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App Crush

Makes very much sense! Thanks!

Danny Stieben

Glad you enjoyed it! :)

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Kenny Jackson

Hopefully Fedora 18 will have a version of Grub that supports btrfs so that we don’t have to have a separate /boot partition. I know that that’s good form anyway, but it annoys me.

Danny Stieben

Don’t worry, I usually still use a single partition for everything, and that’s REALLY bad form. But I think I’m using btrfs on my main desktop, and I don’t believe I’m using a separate boot partition, although I’ll be able to check in about a week. Don’t have access to it right now.

Benjamin Hodgetts

Careful with that. I was using BTRFS as the single partition on a drive and everything was fine until I enabled compression, at which point syslinux (the boot manager I was using) failed to load the kernel anymore as it doesn’t support BTRFS compression. I’m not sure about the state of GRUB2 in this regard.

Danny Stieben

Oh, nice pointer. I assume the same is with GRUB2, but I’m not sure. Safer to just assume it doesn’t though. :P

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Pedro Oliva

interesting :)

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Chris Hoffman

Hm, btrfs includes pooling like LVM? Interesting. I haven’t been paying attention to btrfs at all.

ken

yes, it supports drive pools and even raid (thought raid5/6 aren’t done yet AFAIK).

On new system builds, I’ve been using btrfs…prior to that, I’ve been doing LVM/RAID1 mostly…

Danny Stieben

I’m pretty happy about that feature, actually. A little curious as to how it’ll be implemented and configured during an install, but it sounds awesome. :D

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Shannon_Moss

How do ZFS compare to ext / btrfs,I heard it is superior to both of them,I have used ext 3/4 but not the others.

Danny Stieben

I actually don’t know a lot about ZFS right now, but I might write another article pertaining to ZFS once I know enough. ;)

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Stephan

In my experience new file system features or any other underlying features have no meaning to end users unless they are made available to the end user in a convenient and easily understandable way. This can be done via a well designed and double blind tested GUI or via some other less or non technical interface (HUD, Voice etc).

Therefore the usefulness or utility of the BTRFS to the end user will depend on projects like Gnome, KDE etc. This requires involvement on their part… a lot of involvement.

Danny Stieben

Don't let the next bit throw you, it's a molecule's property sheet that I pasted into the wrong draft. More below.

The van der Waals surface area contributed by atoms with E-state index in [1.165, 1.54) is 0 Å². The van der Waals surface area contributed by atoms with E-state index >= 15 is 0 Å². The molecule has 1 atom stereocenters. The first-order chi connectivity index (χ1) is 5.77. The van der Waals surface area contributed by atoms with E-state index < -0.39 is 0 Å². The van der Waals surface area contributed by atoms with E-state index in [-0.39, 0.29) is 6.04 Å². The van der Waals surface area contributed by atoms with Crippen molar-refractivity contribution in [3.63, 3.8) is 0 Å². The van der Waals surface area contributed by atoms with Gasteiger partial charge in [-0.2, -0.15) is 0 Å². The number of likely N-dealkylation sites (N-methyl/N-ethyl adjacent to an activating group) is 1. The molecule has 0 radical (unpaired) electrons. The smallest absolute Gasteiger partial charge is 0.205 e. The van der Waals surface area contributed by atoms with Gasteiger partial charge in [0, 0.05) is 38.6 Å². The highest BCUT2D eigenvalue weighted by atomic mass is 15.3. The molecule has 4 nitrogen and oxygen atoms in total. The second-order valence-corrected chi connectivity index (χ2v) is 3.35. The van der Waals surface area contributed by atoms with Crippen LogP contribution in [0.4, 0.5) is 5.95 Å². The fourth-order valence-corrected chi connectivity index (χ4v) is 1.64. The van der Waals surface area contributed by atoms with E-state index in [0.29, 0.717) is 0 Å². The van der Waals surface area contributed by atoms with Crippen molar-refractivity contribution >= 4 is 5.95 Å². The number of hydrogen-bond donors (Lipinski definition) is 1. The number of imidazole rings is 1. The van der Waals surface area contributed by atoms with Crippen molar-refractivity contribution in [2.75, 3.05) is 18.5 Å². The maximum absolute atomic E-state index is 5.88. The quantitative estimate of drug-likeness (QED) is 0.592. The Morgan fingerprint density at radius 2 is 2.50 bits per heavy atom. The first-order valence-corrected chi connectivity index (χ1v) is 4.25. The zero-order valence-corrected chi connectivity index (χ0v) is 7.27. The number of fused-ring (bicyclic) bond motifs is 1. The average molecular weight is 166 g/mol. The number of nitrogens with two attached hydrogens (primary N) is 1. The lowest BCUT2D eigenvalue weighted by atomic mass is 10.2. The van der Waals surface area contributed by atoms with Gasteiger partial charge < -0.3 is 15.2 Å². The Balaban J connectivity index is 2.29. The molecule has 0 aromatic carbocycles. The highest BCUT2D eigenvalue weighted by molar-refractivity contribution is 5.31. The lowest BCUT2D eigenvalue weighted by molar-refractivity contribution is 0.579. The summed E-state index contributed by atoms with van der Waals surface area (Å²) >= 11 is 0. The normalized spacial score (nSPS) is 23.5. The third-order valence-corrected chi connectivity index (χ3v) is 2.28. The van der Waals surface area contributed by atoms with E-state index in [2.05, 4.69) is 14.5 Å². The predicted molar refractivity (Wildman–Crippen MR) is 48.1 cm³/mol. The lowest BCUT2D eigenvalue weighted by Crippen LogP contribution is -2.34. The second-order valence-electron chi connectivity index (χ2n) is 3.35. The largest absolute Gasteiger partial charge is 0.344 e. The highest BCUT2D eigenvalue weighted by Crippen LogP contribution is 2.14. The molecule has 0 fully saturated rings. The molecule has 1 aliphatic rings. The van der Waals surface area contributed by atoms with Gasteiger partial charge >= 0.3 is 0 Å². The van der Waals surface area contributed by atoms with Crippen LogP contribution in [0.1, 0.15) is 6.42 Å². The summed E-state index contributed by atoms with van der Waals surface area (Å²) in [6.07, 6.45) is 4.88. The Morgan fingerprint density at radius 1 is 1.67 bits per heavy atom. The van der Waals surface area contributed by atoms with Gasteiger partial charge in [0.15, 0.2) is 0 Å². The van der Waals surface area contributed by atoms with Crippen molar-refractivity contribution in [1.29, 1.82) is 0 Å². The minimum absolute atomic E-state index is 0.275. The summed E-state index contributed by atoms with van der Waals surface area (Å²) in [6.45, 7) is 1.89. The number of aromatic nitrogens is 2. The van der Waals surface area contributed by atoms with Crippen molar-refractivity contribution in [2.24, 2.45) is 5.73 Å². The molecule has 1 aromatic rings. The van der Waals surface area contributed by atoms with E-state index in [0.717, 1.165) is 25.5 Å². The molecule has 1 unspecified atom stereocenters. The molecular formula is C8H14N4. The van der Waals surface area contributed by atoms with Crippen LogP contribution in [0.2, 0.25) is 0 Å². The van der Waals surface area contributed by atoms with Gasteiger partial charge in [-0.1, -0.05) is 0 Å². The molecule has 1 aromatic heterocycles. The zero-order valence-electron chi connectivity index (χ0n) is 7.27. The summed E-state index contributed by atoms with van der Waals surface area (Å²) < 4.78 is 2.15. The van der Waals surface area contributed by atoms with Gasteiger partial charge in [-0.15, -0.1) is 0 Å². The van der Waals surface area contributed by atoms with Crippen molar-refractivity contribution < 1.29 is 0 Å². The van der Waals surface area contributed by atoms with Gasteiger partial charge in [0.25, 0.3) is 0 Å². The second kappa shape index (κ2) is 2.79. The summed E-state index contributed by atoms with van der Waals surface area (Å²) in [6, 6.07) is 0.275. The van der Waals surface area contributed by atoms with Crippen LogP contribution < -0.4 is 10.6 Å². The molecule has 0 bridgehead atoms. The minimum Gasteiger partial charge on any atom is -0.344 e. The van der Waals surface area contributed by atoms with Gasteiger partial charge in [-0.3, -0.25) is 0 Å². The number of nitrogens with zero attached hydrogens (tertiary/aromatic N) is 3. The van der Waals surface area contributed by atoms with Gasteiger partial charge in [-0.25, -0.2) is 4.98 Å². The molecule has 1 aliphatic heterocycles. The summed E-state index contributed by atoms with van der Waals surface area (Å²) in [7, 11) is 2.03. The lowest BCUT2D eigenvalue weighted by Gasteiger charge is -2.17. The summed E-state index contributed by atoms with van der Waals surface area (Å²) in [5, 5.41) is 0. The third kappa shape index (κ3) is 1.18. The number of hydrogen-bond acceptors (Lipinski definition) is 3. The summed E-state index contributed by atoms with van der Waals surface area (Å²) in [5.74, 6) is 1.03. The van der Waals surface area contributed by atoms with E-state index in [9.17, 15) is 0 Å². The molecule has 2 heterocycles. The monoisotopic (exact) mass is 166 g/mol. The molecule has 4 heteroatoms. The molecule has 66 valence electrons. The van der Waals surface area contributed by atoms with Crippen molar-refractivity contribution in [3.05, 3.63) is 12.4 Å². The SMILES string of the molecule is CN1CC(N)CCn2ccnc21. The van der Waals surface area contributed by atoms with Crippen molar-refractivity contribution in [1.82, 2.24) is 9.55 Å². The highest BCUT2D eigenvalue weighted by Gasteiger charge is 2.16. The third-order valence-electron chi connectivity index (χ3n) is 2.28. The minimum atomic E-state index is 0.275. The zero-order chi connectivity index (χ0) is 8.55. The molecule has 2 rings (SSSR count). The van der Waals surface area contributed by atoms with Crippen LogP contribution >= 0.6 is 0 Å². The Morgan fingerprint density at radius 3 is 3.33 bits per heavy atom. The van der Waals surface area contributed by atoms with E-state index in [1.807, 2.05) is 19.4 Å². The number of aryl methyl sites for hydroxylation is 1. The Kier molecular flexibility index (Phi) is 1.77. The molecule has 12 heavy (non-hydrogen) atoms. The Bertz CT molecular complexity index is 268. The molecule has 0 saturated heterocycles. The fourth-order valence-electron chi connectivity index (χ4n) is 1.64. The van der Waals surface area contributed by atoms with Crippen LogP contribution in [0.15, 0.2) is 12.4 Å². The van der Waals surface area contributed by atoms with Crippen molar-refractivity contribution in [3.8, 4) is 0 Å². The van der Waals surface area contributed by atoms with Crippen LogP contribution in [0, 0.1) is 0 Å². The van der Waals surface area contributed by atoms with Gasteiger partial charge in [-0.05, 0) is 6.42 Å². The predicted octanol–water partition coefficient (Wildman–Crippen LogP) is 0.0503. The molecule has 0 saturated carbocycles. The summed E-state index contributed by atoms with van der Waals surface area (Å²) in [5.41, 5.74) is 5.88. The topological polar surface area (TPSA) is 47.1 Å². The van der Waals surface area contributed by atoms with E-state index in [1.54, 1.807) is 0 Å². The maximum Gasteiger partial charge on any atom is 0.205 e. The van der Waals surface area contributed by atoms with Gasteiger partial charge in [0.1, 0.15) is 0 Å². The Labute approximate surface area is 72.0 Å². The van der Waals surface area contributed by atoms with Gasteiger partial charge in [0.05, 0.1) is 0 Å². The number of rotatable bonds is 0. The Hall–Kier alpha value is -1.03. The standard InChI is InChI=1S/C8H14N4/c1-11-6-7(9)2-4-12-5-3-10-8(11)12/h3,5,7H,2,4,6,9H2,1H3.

I agree. Of course, there will always be those hardcore Linux users who won’t need that and can make use of the features right away, but it’s a very valid point if Linux is to gain market adoption with those new features.

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Elder-Geek

It will come to pass that the file check tools will work, that it will provide better speed, be more robust than ext4 and eventually adopted by the entire Linuxsphere.

A better question is btfs vs zfs. That my friends depends very much on where home users are going. If home users want to keep adding more storage to their system in the form of multiple drives, which one will they choose?

ZFS is stable, mature and awesome…but eats memory like a pig. If I was setting up a box to do nothing else but serve files, I would want a system with 8 gigs of RAM and to use zfs to manage a large array of drives.

If I wanted to actually use a computer for day to day work and NOT have go dedicate 6 gigs of RAM to working my disk array, bfts will be the way to go.

Really how many small businesses or home users are interested in building a working desktop system with a array of 4 to 10 hard drives set up so you only get 70% of the storage space, but can survive a drive failure and can add more drives and have your files adjust across all the drives. These arrays don’t shrink well, you and add drives but not remove them. And your data no longer exists on one disk, but only as part of a working array of disks.

BTFS will replace EXT4, but will desktop users ever embrace it’s most important features? And for those that care about those features, will ZFS always remain a better choice?

Danny Stieben

Great questions indeed. I can’t say much because I’m not well-informed about ZFS, but there definitely is a big focus on btrfs compared to ZFS and that will probably make itself more noticeable later on, especially when it comes to the number of users.